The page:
With the language on the political platform becoming more personal and unpleasant, two members of the clergy are emphasizing the need for a code of conduct to guide the campaign for the upcoming general election, due by the middle of this year.
“I think a code of conduct is extremely important and needed, because at the highest level of leadership in our island we have an example to set. It will be good for us to have something to guide us with our execution of duty and presentation of vision, plans and showing the way forward,” Dr David Durant, the pastor of Restoration Ministries, told Barbados TODAY.
“We should not be dealing with personal stuff. We should be dealing strictly with the business of the country and trying to put things in place and order to carry the nation forward.”
In the latest exchange of personal insults, Barbados Labour Party (BLP) legislator Kerrie Symmonds, the Member of Parliament for St James South, referred to Prime Minister Freundel Stuart as a “rat botsie” while speaking at a BLP political meeting in Checker Hall, St Lucy.
Stuart has since fired back, telling Democratic Labour Party (DLP) supporters at a meeting at Queen’s College that Symmonds was an “incubus”, a word with multiple meanings, some of which are less flattering than others.
Durant, a Government senator, said a code of conduct would help keep such language in check since the politicians would be aware that they were being monitored, forcing them to set a good example for the youth.
“With our youths they should be able to conduct themselves in that wholesome manner when they are put in similar situations. They will have something to look back at and know what they saw in terms of the right things being done and they will want to follow with dignity, respect and compassion,” he stressed, adding that all stakeholders, including the political parties, churches and educators, should contribute to the production of the code.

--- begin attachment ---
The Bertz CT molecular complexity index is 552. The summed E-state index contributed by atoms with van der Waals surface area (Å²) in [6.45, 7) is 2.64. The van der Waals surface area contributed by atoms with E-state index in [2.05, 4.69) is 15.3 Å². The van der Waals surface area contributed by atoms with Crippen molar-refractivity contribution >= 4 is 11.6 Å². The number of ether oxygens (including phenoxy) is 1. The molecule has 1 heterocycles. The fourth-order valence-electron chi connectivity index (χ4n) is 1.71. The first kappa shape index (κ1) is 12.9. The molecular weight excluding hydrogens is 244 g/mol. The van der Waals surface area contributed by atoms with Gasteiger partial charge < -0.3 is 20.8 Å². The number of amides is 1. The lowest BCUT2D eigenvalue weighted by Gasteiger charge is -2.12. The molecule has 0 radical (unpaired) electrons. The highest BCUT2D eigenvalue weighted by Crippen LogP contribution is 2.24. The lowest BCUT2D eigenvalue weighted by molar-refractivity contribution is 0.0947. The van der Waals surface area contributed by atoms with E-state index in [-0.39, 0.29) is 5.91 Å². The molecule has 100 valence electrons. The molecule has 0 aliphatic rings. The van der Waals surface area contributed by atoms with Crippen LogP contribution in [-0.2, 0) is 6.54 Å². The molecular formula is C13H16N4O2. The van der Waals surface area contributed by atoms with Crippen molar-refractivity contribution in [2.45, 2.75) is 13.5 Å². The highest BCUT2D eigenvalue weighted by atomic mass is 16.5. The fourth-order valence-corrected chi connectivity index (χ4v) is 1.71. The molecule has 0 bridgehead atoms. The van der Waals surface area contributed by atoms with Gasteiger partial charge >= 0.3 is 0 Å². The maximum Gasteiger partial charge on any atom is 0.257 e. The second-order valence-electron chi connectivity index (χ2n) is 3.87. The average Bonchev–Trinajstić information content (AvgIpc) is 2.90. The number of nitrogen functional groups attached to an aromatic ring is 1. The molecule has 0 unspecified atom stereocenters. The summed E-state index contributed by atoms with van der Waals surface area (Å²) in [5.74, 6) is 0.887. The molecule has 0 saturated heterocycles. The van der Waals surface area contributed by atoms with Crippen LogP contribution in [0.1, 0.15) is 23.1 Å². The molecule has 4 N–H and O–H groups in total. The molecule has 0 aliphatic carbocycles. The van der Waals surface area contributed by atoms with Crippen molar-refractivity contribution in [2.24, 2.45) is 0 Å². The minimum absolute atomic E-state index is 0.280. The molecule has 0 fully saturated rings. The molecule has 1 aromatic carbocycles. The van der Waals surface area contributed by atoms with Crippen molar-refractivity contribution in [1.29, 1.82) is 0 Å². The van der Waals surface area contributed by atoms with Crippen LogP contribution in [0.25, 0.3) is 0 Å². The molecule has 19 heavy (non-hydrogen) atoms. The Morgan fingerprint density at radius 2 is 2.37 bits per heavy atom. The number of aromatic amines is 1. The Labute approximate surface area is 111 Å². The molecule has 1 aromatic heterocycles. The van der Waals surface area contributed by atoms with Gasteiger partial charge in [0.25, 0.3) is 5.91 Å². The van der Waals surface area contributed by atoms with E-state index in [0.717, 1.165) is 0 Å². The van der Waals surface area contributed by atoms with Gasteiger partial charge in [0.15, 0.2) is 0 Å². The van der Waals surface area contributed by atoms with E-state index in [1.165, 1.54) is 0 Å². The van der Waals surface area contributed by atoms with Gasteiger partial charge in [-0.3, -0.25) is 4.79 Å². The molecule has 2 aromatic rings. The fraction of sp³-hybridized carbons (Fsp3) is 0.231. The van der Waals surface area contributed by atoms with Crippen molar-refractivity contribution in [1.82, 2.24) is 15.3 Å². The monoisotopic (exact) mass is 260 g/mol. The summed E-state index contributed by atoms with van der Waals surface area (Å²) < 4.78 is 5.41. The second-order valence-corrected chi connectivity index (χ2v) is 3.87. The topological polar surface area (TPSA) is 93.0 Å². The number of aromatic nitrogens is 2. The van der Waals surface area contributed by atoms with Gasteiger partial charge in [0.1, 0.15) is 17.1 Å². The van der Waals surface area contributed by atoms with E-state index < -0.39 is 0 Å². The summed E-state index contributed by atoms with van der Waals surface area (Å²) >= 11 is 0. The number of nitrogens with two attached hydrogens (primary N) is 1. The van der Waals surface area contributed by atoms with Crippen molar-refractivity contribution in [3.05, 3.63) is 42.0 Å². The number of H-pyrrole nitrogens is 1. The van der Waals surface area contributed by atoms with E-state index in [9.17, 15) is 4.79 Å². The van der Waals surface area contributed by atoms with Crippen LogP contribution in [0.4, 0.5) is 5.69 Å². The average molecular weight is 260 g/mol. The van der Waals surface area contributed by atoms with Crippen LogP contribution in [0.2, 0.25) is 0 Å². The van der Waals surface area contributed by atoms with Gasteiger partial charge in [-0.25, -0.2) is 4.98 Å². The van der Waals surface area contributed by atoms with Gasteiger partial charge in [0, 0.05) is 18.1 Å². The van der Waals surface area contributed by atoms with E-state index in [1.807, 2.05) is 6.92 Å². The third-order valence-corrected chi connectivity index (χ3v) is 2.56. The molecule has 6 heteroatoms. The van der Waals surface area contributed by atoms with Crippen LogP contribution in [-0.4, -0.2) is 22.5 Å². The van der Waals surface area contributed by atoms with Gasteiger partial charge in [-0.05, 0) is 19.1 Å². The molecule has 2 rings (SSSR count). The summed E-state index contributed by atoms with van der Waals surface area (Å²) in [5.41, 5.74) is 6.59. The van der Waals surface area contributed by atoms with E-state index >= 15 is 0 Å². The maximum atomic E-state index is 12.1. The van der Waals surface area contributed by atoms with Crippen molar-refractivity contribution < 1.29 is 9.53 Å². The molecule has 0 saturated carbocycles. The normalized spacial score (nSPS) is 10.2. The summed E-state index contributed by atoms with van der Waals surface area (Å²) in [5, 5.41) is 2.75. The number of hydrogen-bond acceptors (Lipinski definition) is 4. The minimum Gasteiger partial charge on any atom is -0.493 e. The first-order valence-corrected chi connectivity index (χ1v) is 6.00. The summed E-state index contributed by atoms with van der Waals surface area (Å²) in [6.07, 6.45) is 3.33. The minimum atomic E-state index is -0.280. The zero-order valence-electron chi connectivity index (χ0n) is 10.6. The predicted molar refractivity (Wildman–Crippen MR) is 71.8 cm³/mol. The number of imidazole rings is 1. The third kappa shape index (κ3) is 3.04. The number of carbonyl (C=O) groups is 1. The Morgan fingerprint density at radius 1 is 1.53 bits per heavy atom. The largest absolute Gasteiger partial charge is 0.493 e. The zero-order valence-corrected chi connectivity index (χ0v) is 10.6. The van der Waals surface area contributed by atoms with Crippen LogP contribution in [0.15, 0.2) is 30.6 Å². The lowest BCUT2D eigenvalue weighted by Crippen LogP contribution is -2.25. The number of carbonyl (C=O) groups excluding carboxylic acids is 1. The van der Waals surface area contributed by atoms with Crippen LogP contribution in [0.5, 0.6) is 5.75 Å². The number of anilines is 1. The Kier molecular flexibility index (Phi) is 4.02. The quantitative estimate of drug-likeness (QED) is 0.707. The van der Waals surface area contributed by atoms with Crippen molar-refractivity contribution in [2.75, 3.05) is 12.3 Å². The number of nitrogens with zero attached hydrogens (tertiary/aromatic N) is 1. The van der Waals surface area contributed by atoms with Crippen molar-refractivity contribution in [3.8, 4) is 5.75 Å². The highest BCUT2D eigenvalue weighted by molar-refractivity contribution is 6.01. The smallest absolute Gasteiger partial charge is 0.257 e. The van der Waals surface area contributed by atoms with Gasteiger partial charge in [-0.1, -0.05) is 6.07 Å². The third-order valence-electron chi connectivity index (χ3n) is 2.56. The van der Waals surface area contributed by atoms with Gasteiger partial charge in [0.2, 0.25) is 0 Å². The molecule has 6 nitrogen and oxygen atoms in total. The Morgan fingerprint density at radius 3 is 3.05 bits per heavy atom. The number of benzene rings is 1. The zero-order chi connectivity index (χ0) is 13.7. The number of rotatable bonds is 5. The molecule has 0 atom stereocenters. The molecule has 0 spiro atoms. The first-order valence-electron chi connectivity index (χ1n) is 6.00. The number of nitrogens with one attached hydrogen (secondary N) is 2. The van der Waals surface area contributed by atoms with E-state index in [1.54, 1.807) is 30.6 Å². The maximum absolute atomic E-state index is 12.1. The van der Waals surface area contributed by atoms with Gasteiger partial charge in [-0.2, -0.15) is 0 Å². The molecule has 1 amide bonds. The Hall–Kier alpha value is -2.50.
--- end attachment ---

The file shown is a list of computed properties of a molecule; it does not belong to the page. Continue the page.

Back in July 2016 Roman Catholic bishop Jason Gordon called for a code of ethics ahead of the election, to include controls on campaign financing.
“I ask that we the leaders of this society invite all relevant parties, including the political parties, to sign a code of ethics for political conduct during elections, including party financing,” the bishop had told a Barbados Chamber of Commerce and Industry business luncheon.
“If we as leaders are willing to hold ourselves, the political parties and the electorate accountable to the highest standards, then we will create the conditions of hope in our nation for our people, the next generation and investors,” Gordon had said.
It was a recommendation that went down well with businessman Andrew Bynoe, who said at the same luncheon that the business community should insist that “there should be no vote buying” in the next election.
However, while the newly-formed United Progressive Party and Solutions Barbados have indicated their willingness to sign such a code, both the BLP and the DLP appeared to be lukewarm at best, to the idea.
Following the bishop’s call, DLP General Secretary George Pilgrim had told Barbados TODAY the party had not adopted a policy position on the matter, while his BLP counterpart, Dr Jerome Walcott, had declined comment.
Despite the apparent dismissal of a code by the major parties, Roger Husbands, the pastor of Empowerment International Ministries, said such an agreement was necessary in order to hold election candidates responsible for their words and actions on the political platform.
“I think our politicians need to look at the reality that they are being watched by others. Our level of conduct especially in public has to be one that sets the right example for people, and most importantly, our young people. They must behave in a manner that is suitable to adopt. We need to leave a legacy behind,” Husbands told Barbados TODAY, adding that he was worried that the behaviour of the veteran politicians would discourage the younger generation from participating in elective politics.
“We don’t want to deter the young people from acts of politics. When the older generation is gone we still have the future to look at. I would want to encourage the politicians and those who are pursing politics to conduct themselves in a moral manner so that at the end of the day we have simple politics and not people fighting against each other,” he said.